– IMSoP
    Commented Aug 7, 2023 at 11:21
  • Indeed this answer was very useful for me because it gave me the only useful way to compare the fingerprint generated by this command with the one the server presents me with. Obviously, as others have pointed out, this is only useful (at least for security) if you have physical access to the server and can generate its fingerprints, print them out and then walk up to the client and compare them. A question arises though: why is the result of this command not the same as sha256sum /etc/ssh/ssh_host_*_key.pub?
    – Andyc
    Commented May 12 at 11:28

filezilla displays keys hashed with md5 in hexadecimal format.

to find this on your ubuntu linux machine use this command:

ssh-keygen -l -E md5 -f <(ssh-keyscan localhost 2>/dev/null)

note: replace "localhost" with the ip of the machine you wish to check.

  • This worked for me on Ubuntu 18, but note, you will get difference results for localhost or domain.tld. Check the fingerprint for the URL you are concerned with~! Commented Mar 19, 2020 at 22:16

Here is a shell script (mainly Bourne shell but using local keyword, which is available in most modern /bin/sh) I've written to do this. Use it like ssh-hostkey hostname. It will show both the sha256 and md5 format fingerprints for all hostkeys for the given hostname or IP address. You can also manually specify "md5" or "sha256" as the second argument to only show that particular format.

It uses a temporary file instead of piping to make it compatible with older OpenSSH packages (as described in other answers). The temporary file uses /dev/shm (shared memory) if available.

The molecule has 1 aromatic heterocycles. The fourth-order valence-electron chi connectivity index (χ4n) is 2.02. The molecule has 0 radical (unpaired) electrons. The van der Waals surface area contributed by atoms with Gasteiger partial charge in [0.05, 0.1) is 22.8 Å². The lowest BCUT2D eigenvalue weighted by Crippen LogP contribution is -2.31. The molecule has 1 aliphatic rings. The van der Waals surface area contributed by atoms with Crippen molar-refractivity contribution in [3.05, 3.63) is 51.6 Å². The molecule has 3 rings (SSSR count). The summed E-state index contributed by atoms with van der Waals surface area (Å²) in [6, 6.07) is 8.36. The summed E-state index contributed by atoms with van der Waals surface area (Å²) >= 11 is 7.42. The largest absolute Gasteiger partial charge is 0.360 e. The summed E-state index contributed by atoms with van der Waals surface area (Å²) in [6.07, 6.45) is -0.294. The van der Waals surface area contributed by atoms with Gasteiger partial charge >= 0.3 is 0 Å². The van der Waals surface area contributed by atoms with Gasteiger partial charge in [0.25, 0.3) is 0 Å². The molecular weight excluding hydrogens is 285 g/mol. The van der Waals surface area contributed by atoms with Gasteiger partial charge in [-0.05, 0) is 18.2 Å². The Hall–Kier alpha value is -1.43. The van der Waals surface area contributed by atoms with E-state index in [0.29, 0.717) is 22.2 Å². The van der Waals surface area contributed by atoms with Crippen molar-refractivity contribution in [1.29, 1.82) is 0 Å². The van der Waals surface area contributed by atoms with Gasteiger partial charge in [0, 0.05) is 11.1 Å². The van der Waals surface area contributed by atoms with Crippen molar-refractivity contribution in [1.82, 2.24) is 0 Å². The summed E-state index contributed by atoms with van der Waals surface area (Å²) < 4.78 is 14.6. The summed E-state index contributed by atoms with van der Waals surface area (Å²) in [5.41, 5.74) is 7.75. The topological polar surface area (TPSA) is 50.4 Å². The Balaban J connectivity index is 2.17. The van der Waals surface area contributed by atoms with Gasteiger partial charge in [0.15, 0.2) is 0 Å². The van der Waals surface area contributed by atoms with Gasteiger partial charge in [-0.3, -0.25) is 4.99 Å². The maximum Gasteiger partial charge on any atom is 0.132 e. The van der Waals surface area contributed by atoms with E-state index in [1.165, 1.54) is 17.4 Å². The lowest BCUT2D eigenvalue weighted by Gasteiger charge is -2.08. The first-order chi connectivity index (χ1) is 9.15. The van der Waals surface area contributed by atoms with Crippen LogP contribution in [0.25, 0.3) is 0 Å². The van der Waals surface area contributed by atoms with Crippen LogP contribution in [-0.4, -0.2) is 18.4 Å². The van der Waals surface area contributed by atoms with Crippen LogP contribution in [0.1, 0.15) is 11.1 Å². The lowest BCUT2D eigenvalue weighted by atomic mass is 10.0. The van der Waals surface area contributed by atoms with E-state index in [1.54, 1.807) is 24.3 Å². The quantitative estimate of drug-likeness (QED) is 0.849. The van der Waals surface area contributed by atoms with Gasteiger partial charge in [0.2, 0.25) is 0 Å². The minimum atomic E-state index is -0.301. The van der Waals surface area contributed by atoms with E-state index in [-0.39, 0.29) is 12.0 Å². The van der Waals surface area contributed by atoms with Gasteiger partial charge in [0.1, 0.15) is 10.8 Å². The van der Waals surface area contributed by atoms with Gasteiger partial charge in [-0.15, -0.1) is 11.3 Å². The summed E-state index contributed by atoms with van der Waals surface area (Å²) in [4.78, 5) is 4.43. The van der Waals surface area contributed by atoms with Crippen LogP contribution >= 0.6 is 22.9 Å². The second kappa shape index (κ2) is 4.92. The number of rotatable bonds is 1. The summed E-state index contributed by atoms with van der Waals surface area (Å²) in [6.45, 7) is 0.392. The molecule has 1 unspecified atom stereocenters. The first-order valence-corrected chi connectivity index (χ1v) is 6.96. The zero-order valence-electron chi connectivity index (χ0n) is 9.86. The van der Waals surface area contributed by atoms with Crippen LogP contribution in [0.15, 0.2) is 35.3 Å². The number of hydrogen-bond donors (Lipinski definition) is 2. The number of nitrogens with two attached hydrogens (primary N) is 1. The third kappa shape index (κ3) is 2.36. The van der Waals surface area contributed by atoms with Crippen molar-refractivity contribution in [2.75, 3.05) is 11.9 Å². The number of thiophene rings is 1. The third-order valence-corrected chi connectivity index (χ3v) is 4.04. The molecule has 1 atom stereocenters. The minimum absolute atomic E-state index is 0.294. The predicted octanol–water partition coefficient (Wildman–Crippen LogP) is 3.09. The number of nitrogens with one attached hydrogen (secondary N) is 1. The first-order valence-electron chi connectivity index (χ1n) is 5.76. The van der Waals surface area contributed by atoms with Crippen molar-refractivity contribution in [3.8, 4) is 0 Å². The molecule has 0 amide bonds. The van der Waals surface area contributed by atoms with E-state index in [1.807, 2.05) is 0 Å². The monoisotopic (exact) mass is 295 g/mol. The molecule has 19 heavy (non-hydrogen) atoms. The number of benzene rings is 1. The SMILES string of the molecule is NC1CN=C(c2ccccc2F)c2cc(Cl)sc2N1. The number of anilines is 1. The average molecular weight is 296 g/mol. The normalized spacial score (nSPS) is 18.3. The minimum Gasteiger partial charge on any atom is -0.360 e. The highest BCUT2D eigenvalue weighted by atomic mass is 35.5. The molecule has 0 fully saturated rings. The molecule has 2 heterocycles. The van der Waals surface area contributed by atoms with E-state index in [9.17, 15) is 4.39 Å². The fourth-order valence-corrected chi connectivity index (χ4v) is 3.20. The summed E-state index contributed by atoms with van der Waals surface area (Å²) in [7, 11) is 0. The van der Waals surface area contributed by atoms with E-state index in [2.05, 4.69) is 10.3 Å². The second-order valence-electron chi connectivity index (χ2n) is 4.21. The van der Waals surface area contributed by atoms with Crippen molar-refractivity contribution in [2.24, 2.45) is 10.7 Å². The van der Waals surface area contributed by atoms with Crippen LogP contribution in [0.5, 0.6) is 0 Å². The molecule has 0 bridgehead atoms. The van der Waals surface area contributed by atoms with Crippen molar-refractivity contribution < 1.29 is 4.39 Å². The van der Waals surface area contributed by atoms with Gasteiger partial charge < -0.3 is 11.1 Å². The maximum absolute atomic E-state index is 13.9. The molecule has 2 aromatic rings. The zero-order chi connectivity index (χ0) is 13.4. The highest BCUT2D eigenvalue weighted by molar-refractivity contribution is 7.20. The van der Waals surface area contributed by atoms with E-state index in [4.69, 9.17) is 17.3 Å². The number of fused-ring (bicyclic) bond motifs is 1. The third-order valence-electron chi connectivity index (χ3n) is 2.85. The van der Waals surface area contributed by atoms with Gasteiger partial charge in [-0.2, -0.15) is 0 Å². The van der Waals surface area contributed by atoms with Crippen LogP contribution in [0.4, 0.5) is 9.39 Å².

usage () {
  printf '%s\n' "Usage: ssh-hostkey HOSTNAME [FPRINTHASH]"

ssh_hostkey () {
  local host="$1"
  local fprinthash="$2"
  local tmp=

  case "$host" in
      usage >&2
      return 1

  case "$fprinthash" in
    md5|sha256|'') true;;
      usage >&2
      printf '%s\n' "Fingerprint hash may be 'md5' or 'sha256'" >&2
      return 2

  if test -d /dev/shm
  then tmp="$(mktemp -d -p /dev/shm)"
  else tmp="$(mktemp -d)"

  trap 'trap - INT TERM EXIT; rm -rf "$tmp"' INT TERM EXIT
  ssh-keyscan "$host" > "$tmp/f" 2> /dev/null
  case "$fprinthash" in
    sha256|'') ssh-keygen -l -f "$tmp/f" 2> /dev/null;;
  case "$fprinthash" in
    md5|'') ssh-keygen -l -E md5 -f "$tmp/f" 2> /dev/null;;

  trap - INT TERM EXIT
  rm -rf "$tmp" > /dev/null 2>&1

ssh_hostkey "$@"
  • This is a nice demo of wrapping lower level tools with command line options. Includes a bonus of how to use shared memory /dev/shm which I never knew was so convenient to do. Thanks for sharing!
    – Core
    Commented Jul 23, 2020 at 19:49

For my own server I use this:

ssh-keygen -l -E md5 -f <(cat /etc/ssh/ssh_host_*_key.pub)
ssh-keygen -l -E sha256 -f <(cat /etc/ssh/ssh_host_*_key.pub)

As I received is not a public key file with the accepted answer, I used this instead:

timeout 1 ssh -q -o BatchMode=yes -o StrictHostKeyChecking=no -o UserKnownHostsFile=/tmp/sshkey.tmp <hostname>; cat /tmp/sshkey.tmp && rm /tmp/sshkey.tmp

You must log in to answer this question.

Not the answer you're looking for? Browse other questions tagged .